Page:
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Command Line Compilation - Inherits

If I use the following in my code behind page:

Public Class _Default
Inherits System.Web.UI.Page

The page will compile with no errors from the command line compiler
(vbc.exe)

But, If I insert my own base page to inherit from, say,

Public Class _Default
Inherits BaseWebPage

I am unable to get the code to compile, even if I compile BaseWebPage first
and make a reference to it.
Do I have to include the code for BaseWebPage with every page that wants to
inherit it?
I've tried a number of things here, but have been unsuccessful.

Thank you,

Todd
Nov 18 '05 #1
6 1349
Todd A wrote:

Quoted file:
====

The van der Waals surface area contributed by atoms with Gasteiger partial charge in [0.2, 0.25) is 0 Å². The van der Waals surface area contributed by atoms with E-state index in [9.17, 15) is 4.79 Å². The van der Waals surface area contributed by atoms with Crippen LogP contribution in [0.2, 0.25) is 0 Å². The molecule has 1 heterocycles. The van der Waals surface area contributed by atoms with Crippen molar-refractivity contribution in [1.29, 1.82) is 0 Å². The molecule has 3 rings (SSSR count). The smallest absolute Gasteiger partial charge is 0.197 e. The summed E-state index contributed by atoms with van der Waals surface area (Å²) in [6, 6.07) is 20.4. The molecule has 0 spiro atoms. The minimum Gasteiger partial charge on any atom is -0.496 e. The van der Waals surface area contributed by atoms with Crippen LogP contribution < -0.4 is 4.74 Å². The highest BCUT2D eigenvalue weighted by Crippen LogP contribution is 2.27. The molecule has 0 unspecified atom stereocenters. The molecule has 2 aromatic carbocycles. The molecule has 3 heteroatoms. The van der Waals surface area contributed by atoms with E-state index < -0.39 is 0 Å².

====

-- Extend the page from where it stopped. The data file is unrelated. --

If I use the following in my code behind page:

Public Class _Default
Inherits System.Web.UI.Page

The page will compile with no errors from the command line compiler
(vbc.exe)

But, If I insert my own base page to inherit from, say,

Public Class _Default
Inherits BaseWebPage

I am unable to get the code to compile, even if I compile BaseWebPage first
and make a reference to it.
Do I have to include the code for BaseWebPage with every page that wants to
inherit it?
I've tried a number of things here, but have been unsuccessful.


Are you sure that the name of your class is simply "BaseWebPage"?
usually classes - even your custom coded ones - are somewhere in a
namespace hierarchy.

If you're not sure, run ildasm on the assembly that contains the
BaseWebPage class - it'll show you the namespace (if there is one).

Remember that if you're creating your class using VB.NET the namespace
that it will reside in does not have to come from the source file - the